Many licenced premises have modern point of sale technology (tills) that assist stock control and management. Computer breakdown business interruption cover should be considered for such systems. Larger computers may need to be insured under a separate engineering policy.
This is a statutory requirement and the standard cover is set at £10 million. Your Employers Liability Insurance Certificate should be displayed at all times in a prominent position.
Products Liability (if applicable)
The public liability indemnity limit will generally be at least £2 million any one claim but should certainly not be less than £1 million. The products liability indemnity will be the same as the public liability indemnity limit but aggregated in the insurance period, that means the indemnity limit will apply to the period of insurance rather than any one claim.
The critical factor for pubs, bars and clubs in assessing an adequate indemnity limit is typically the public liability accumulation risk. This is based on how many people can be on the premises at any one time, allowing for special functions and events.
If there is a car park on the premises it may be a condition precedent to liability that a notice is displayed stating that vehicles are parked at the owners’ risks and that the proprietor does not accept liability for damage to the vehicles or their contents.
The public liability section should cover wrongful arrest or eviction and nuisance as well as negligence and trespass and both the employers and public liability sections should extend to cover the Health and Safety at Work Act defence costs.
Where a club keeps membership records cover for legal defence costs arising out of data protection law would be advantageous.
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Additional Fringe covers and Legal Expenses
Others which are frequently included as standard (either according to the needs of the trade or the quality of the insurance product the insurer wishes to provide) or available as options, are:
Primarily this is protection for businesses who have numerous clients paying on account.
Often a separate policy is required to provide any engineering cover required for example, a statutory inspection service, or deterioration of freezer contents if the sum insured is too high for the combined package. Steam vessels and passenger lifts could fall into this category.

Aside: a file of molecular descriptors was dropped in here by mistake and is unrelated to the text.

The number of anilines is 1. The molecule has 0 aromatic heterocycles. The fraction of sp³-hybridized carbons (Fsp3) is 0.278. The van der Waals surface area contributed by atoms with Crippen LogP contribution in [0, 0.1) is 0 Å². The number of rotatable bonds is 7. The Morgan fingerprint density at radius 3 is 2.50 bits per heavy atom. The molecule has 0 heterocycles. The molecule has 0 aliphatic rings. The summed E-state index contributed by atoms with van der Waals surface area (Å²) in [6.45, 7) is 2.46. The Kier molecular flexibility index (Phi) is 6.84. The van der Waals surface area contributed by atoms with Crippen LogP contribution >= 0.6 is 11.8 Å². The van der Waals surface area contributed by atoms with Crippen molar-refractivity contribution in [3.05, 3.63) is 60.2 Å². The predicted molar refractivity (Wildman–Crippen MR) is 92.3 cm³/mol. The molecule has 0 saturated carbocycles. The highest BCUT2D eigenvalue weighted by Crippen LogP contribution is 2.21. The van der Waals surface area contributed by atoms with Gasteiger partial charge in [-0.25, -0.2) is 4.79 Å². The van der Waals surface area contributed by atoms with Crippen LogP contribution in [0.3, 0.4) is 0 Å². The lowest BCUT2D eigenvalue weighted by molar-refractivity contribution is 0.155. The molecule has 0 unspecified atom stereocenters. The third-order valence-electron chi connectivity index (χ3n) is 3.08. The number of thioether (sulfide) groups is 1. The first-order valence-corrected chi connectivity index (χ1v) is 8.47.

Provides public liability and stock extensions for business that exhibit their wares away from the primary business address.
Deterioration of freezer contents cover is provisional upon the freezer, chiller or cold store being the subject of a regular maintenance agreement and often has a limitation in respect of any of the equipment insured.
Commercial legal expenses insurance should be considered, in particular for:-
• defence of statutory licences
• employment disputes
• criminal defence costs
• property disputes, particularly if the brewery is the landlord
• representation costs for tax investigations and VAT disputes will be more attractive to the smaller businesses, most typically, freehouses.
Never before have businesses had to comply with so much red tape with regards the employment of staff. This comes at a time when most businesses are also suffering with the gloomy economic outlook; in short it’s a tough time for business owners.
The statistics in relation to employment disputes are worth close consideration; they show a startling rise in litigation. What makes employment disputes such an issue for employers is that almost all claims against them fall under the jurisdiction of an Employment Tribunal, where, in the vast majority of cases, they have to pay their own legal fees, regardless of whether they have acted correctly or not. Because of this fact, and the considerable management time it takes to oversee such issues, many SME’s are now buying protection from such costs in the form of commercial legal expenses insurance.
Theft by employees (fidelity) cover may be available but is rarely purchased by smaller businesses. The loss of money cover will usually cover theft by employees as long as the loss is discovered within a specified time, 7, 14 or 30 days. Theft of stock is not covered.
Important Points that may affect your cover in the event of a claim
Ensure that you read your documents, including any clauses, exclusions and
warranties, as if some are not adhered to your policy could be invalid
Ensure that all facts are disclosed, ie previous claims, financial
problems, ie CCJ’s or bankruptcy. Quotations can still be given, however
non-disclosure could invalidate the policy
Under insurance will cause concern as policies are subject to the “Average Clause”, ie if you insure for £250,000 and in fact you should have insured for £500,000 and you have a small or large claim, only 50% of the total amount of the claim will be paid as you were only insuring 50% of the sum insured
Picking your insurer can be a tough decision, do you pick the cheapest or
go in the middle? Provided you have checked the sums insured, cover
provided, warranties, endorsements and exclusions the price should not have a bearing on the cover.
Conditions precedent to liability or warranties may require the proprietor to take specific precautions when using deep fat frying equipment and / or comply with any minimum security requirements, important in respect of both the fire (arson) and theft covers.
A stillage warranty is likely to apply to any premises with a basement or cellar requiring all stock to be stored at least 150mm off the groun